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IT spending in the Middle East and Africa (MEA) region is expected to grow 7.7 per cent in 2010, while the global spending is projected to increase 4.6 per cent from last year's figures.
Gartner said global IT spending will reach $3.4 trillion (Dh12.4trn) in 2010, which is a slow but steady improvement in the macroeconomic environment.
Although modest, this projected growth represents a significant improvement from 2009.
All major segments (computing hardware, software, IT services, telecom, and telecom services) are expected to grow in 2010.
"Last quarter, we did not expect to see IT spending levels recover to 2008 levels until 2011, however, now, with the upward revision to the current dollar forecast, we are projecting that global IT spending this year will approach the level seen in 2008," said Richard Gordon, Research Vice-President at Gartner. "Our updated forecast for IT spending to reach $3.4trn in 2010 is actually a year earlier than we expected leveling our previous forecast update, and reflecting a bounce back in underlying IT spending from the sharp drop in 2009. While, this forecast might seem bullish at first, it's important to factor in the impact that exchange rates will have on the markets," Gordon said.
"Much of the increase in our revised 2010 forecast can be attributed to a projected decline in the value of the US dollar compared to 2009."
From a regional perspective, Gartner's IT spending forecast reflects the economic situation in each region and country with the emerging regions leading the way in terms of growth.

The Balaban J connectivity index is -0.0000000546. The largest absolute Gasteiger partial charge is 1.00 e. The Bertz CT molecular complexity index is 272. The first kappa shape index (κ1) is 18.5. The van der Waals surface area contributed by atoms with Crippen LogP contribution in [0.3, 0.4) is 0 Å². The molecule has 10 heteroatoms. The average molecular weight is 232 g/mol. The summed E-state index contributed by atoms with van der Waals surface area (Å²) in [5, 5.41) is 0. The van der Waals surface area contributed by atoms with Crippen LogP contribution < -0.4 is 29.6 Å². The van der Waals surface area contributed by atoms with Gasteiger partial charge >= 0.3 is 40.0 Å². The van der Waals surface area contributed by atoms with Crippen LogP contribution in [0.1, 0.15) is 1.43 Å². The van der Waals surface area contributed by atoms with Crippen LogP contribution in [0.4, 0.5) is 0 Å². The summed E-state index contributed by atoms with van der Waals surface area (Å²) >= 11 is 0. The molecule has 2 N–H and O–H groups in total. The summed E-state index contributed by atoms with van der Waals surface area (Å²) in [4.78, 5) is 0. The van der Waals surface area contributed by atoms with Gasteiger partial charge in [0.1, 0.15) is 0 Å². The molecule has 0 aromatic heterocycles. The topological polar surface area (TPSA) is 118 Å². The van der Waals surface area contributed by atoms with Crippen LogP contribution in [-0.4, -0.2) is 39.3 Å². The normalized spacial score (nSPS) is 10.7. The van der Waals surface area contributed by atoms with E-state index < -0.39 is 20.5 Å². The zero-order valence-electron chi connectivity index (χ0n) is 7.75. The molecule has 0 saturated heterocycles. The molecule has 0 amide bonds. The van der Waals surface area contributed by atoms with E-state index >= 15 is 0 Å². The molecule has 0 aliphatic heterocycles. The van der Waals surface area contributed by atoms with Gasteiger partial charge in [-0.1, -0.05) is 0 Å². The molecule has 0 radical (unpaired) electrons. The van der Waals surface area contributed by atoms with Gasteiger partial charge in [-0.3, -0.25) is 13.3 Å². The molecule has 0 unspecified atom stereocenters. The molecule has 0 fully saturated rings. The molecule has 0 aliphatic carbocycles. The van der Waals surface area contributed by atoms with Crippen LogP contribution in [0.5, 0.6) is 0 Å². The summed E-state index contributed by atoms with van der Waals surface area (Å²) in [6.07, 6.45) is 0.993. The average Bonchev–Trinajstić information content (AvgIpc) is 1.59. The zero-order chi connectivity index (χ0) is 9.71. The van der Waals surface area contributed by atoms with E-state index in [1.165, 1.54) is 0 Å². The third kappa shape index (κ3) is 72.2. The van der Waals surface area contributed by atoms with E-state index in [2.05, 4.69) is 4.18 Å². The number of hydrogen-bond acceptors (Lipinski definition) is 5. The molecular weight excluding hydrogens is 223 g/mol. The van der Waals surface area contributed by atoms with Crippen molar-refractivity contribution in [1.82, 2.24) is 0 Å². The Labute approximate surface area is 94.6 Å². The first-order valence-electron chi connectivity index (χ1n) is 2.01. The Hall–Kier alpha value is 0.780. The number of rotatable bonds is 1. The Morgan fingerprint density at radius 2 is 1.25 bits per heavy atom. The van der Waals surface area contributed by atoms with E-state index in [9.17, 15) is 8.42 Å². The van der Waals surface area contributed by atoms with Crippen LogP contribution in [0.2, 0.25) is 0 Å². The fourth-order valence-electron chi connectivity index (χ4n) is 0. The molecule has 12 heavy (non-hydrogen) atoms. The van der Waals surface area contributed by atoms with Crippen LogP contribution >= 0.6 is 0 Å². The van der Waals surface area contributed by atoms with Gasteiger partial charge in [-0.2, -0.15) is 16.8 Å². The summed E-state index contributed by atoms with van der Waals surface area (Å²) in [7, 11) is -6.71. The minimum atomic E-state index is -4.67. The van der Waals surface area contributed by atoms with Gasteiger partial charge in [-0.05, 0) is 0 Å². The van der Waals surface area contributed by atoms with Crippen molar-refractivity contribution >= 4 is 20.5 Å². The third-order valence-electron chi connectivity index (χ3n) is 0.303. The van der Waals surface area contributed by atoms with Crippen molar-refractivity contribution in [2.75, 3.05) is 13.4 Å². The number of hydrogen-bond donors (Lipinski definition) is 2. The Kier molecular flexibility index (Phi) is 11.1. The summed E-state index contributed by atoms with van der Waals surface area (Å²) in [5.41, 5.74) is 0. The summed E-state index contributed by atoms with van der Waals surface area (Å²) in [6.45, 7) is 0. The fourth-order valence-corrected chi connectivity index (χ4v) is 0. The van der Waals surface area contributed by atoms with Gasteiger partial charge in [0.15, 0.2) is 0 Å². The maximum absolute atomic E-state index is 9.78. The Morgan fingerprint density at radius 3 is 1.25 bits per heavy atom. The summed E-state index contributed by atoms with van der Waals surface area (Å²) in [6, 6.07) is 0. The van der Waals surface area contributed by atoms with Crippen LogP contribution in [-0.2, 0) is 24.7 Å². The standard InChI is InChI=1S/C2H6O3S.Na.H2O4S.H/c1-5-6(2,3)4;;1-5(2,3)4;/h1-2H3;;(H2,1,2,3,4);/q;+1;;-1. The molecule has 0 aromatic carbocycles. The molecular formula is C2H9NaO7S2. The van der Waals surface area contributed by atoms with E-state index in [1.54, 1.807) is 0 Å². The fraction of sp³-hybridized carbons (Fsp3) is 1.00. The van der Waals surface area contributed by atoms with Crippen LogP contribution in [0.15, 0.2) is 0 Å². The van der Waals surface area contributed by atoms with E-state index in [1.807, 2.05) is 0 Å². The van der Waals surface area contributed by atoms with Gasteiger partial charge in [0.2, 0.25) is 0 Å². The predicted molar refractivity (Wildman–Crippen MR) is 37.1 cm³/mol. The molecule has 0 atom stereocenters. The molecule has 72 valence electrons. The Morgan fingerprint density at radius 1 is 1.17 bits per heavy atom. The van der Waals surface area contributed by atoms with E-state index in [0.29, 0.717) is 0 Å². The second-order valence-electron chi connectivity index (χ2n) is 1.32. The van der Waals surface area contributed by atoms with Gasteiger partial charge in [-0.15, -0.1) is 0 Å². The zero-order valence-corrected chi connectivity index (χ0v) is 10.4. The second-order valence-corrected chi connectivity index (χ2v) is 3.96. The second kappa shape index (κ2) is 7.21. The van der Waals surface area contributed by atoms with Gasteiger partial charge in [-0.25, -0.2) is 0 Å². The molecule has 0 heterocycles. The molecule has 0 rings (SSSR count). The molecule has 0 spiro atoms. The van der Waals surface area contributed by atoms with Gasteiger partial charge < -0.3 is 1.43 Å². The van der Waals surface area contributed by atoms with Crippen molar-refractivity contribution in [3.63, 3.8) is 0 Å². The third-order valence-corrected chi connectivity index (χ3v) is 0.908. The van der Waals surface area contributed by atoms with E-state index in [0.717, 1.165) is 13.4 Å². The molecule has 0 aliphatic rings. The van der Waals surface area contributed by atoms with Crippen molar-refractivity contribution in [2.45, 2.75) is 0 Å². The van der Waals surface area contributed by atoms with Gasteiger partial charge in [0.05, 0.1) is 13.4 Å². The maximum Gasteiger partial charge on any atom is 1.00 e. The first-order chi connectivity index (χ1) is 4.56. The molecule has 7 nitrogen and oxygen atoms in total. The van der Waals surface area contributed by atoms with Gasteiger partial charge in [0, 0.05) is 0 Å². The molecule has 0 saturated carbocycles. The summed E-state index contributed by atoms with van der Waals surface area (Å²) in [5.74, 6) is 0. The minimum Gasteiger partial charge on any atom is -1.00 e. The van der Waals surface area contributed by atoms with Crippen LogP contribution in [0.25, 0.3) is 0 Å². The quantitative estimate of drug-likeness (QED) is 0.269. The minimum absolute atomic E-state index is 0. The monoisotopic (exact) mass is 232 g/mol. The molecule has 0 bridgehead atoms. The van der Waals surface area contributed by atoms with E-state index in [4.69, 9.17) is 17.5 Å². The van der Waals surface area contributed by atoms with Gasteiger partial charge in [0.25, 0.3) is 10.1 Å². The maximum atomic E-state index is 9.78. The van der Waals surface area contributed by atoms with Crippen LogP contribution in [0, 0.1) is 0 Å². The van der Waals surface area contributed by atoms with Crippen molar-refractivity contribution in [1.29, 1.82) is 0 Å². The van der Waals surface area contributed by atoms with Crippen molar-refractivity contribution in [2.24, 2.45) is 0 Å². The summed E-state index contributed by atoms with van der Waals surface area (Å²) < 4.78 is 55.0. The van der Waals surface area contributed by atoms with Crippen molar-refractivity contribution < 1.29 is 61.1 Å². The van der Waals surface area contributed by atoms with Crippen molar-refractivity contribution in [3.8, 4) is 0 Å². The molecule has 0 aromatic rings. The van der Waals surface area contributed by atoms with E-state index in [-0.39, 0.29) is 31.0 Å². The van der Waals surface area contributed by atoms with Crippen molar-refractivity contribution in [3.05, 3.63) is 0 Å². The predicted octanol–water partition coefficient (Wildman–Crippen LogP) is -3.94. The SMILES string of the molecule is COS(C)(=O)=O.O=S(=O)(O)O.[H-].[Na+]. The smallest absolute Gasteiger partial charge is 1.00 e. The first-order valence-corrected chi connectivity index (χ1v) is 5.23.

However, because of the scale of IT spending in North America and Western Europe, these regions weigh heavily in the IT spending growth rate overall.
IT spending growth in emerging markets (with the exception of Central and Eastern Europe and some of the Gulf countries) is expected to lead the way, with spending forecast to grow 9.3 per cent in Latin America, 7.7 per cent in the Middle East and Africa and seven per cent in Asia/Pacific. Recovery in Western Europe, the United States and Japan will start more slowly, with Western Europe increasing 5.2 per cent, the US growing 2.5 per cent, and Japan increasing 1.8 per cent.
"As we begin 2010, multiple factors are conspiring to shape IT spending patterns in years to come," said Gordon. "Although recovery will be slow, over the next 12 to 18 months, gross domestic product (GDP) is projected to increase, consumer confidence is expected to improve, and the availability of credit should increase.
"At the same time, pent-up demand for new technologies will be released as enterprises focus on new growth opportunities and increase spending plans. IT vendors and service providers must ensure they are poised to take advantage of this."
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